M. Geddes Gengras
Styles: synthesis, ambient, space music
Others: Personable, Pocahaunted, Robedoor, John Serrie, Klaus Schulze, Experimental Audio Research
Whether or not time is circular, both life and matter move in cycles. Some have short periods; you breathe, blink your eyes, drink water, acquire food. They interact with longer cycles, infusing these biological needs with social obligations, desire and fulfillment. Behind them are political, economic, social cycles: the wax and wane of political systems, freedom and bondage, wealth and equality, artistic and philosophical dialectics, the conquest of space and its return to nature. Ecosystems cycle in masses of births and deaths, consumption and excretion, growth and decay. Stars and systems form out of dust clouds, grow, burst, and die, ejecting their material into space to become new star systems that will form, grow, burst, and die. From the micro to the macro, we walk in ellipses. Yet something is preserved against the cosmic microwave background; despite all the cycles wheeling around us and through us, our initial state can largely determine our direction. We are unequivocally unique, in that we each arrived at our own moment.
The modular synthesizer is uniquely equipped to emulate this cyclicality, since many of its components express themselves as cycles or patterns. These patterns can then interact with one another, shaping other cycles, which in turn shape still more cyclical elements. Sound itself is a constantly shifting cycle: a waveform, which synthesizers generate with oscillators of varying frequencies. On Ishi, M. Geddes Gengras has constructed a massive patch of shifting cycles that plays out in different forms across its three tracks. The constancy of these interactions animating his synthesizer means that nothing ever stands still, and yet refrains recur over long periods and larger spaces
In 1911, a man walked out of a California forest into the early stages of modern American civilization. This man, last of his tribe, finally decided to make contact with the European, now American, people who built on the lands his tribe once walked. In doing so, Ishi — which in Yahi (his tribe) means “man” — subjected the cycles and patterns of his life to the scrutiny of Berkeley anthropologists, disrupting many of them, and died within five years. The patterns that seem most comfortable to us, the rhythms that guide us through the modern world, feel drastically different to outsiders. Some start in positions so outside the larger social cycles in which we operate that those cycles destroy them upon exposure. Even within our society, patterns spit people into the gutter while others leisurely glide up the wave to the penthouse. Ishi’s heartbreaking story rhymes conceptually with the story of two of Gengras’ friends’ stories, for whom Ishi is a eulogy (as Gengras revealed in an interview with Vice). Gengras’ gentle manipulation of the patterns that govern his patches lulls their outsider souls to rest, revealing those vicious cycles we tread as cogs in a cosmic music box.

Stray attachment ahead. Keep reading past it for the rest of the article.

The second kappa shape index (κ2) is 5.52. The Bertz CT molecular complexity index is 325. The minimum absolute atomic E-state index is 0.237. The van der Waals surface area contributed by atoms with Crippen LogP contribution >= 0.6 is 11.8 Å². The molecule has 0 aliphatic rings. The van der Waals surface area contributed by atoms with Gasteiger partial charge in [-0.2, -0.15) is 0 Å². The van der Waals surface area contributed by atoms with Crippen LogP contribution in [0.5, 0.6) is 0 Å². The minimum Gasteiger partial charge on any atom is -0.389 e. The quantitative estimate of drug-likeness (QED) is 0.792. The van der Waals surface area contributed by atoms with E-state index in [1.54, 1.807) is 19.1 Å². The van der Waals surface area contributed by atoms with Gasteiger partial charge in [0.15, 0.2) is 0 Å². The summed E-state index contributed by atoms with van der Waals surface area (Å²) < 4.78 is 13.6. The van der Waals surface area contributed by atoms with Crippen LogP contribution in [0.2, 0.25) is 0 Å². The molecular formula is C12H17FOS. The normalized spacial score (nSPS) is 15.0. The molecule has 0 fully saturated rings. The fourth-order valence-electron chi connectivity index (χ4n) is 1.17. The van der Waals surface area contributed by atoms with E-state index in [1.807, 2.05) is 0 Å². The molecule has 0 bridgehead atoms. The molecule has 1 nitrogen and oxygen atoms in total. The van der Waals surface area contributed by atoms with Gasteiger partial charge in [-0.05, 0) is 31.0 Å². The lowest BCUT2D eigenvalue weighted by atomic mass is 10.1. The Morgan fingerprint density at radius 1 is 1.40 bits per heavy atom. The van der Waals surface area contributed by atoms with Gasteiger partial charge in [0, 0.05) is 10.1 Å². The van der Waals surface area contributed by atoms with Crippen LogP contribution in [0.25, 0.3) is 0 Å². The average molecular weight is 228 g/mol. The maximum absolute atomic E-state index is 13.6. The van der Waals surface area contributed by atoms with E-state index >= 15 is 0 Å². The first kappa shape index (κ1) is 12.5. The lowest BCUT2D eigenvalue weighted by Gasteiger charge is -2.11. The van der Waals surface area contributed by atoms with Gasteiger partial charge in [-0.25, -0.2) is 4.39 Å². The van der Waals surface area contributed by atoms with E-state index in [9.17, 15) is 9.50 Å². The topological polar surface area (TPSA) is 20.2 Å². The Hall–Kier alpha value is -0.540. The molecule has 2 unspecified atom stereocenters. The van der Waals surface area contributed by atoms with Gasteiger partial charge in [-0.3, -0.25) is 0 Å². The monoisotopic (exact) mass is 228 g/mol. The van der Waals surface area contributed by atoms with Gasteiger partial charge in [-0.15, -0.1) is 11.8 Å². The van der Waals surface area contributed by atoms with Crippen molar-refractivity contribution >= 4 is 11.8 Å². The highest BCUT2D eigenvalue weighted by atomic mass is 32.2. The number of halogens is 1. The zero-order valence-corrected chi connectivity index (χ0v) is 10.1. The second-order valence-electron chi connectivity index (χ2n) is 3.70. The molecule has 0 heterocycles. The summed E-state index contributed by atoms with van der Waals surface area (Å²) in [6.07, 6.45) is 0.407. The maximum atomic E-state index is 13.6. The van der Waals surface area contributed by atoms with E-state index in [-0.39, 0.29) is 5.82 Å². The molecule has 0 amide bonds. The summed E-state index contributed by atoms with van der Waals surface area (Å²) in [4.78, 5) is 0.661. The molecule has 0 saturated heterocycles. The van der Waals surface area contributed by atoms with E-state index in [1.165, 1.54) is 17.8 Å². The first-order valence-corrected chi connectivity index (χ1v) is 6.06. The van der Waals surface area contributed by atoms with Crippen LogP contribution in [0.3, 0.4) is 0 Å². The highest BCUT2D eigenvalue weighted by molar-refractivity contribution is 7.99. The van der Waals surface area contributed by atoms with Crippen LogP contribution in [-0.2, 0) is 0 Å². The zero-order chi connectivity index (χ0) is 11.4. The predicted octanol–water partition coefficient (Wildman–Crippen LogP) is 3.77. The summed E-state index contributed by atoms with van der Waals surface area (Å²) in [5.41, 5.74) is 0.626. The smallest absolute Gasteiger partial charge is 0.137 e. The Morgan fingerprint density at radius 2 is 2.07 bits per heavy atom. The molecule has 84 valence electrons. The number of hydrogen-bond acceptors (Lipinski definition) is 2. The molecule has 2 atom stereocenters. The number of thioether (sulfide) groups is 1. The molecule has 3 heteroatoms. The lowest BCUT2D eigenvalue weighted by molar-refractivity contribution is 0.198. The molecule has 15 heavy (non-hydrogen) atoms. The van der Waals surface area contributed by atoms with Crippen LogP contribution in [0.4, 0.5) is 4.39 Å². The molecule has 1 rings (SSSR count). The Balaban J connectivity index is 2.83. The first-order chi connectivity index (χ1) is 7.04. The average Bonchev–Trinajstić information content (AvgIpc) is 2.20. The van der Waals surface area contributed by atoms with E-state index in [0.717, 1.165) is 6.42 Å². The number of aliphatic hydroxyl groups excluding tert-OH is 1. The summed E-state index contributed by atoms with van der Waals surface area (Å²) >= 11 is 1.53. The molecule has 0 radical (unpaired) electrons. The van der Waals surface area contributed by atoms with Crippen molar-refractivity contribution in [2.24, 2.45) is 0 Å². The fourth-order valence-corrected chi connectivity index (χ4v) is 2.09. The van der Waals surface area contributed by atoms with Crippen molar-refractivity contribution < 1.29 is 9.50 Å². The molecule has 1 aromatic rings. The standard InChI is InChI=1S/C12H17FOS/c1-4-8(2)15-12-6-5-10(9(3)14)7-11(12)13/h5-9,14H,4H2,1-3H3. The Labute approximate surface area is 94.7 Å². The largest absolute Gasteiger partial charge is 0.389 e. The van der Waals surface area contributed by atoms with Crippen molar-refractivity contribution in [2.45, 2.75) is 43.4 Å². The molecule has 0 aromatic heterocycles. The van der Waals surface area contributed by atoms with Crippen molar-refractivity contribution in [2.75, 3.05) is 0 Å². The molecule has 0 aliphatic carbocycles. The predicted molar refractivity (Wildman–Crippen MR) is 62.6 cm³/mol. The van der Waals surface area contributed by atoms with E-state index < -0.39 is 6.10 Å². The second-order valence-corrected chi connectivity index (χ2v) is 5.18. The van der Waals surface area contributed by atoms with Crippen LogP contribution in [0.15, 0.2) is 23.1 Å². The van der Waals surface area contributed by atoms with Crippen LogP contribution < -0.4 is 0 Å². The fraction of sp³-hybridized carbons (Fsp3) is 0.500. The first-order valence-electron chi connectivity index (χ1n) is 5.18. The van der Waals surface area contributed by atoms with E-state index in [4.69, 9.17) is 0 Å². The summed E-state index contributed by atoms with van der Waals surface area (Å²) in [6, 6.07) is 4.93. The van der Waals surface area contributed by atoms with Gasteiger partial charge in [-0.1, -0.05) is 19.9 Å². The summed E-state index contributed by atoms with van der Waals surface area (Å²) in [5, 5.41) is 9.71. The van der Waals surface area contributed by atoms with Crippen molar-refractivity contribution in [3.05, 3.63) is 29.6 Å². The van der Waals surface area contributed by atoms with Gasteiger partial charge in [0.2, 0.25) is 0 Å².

Some patterns eventually seem to subside totally when the many elements that propel and amplify those patterns cycle out. Despite the beauty of Ishi, it contains within it notes of sorrow. Gengras emphasizes music’s most tragic quality: its evanescence. Even in pieces built almost entirely on cyclical elements (with a bit of randomness thrown in to slightly destabilize the mixture), the interaction between these elements reveal that, though sounds do return, they are almost always changed in their absence into a new form. Music itself is constantly disappearing even as we continue to listen. Like flowing water, it escapes us just as we try to hold it. And we can never bathe in its stream twice. Ishi’s beauty is in its peacefulness; despite all the flux, despite loss, it continues calmly forward, never remaining static, never despairing.
Although Ishi changes mostly in subtle ways across its course, these subtle shifts come to symbolize events of great importance. It’s as if Gengras’ system recognizes these tragic events as part of a greater process, codifying them into a larger, beautiful whole. They exist at the margin of the work, but the work incorporates them into its grace. It passes them to the other side, conveys them across the threshold into a much larger cycle, so vast that against it we seem like so much dust with only a spark of energy moving us about. Perhaps that’s the function of elegy — it reveals to the creator and the audience the certainty of passage from the life cycle into the cosmic one, which we all forget that we move in constantly. Elegy assures us of the departed’s constancy, their indelible mark on existence, and reveals to us the greater motion that gave rise to us. Ishi may be a lullaby, calling Ishi’s and Gengras’ friends to rest, but ultimately it imparts a peace to all who oscillate within the flux of the universe.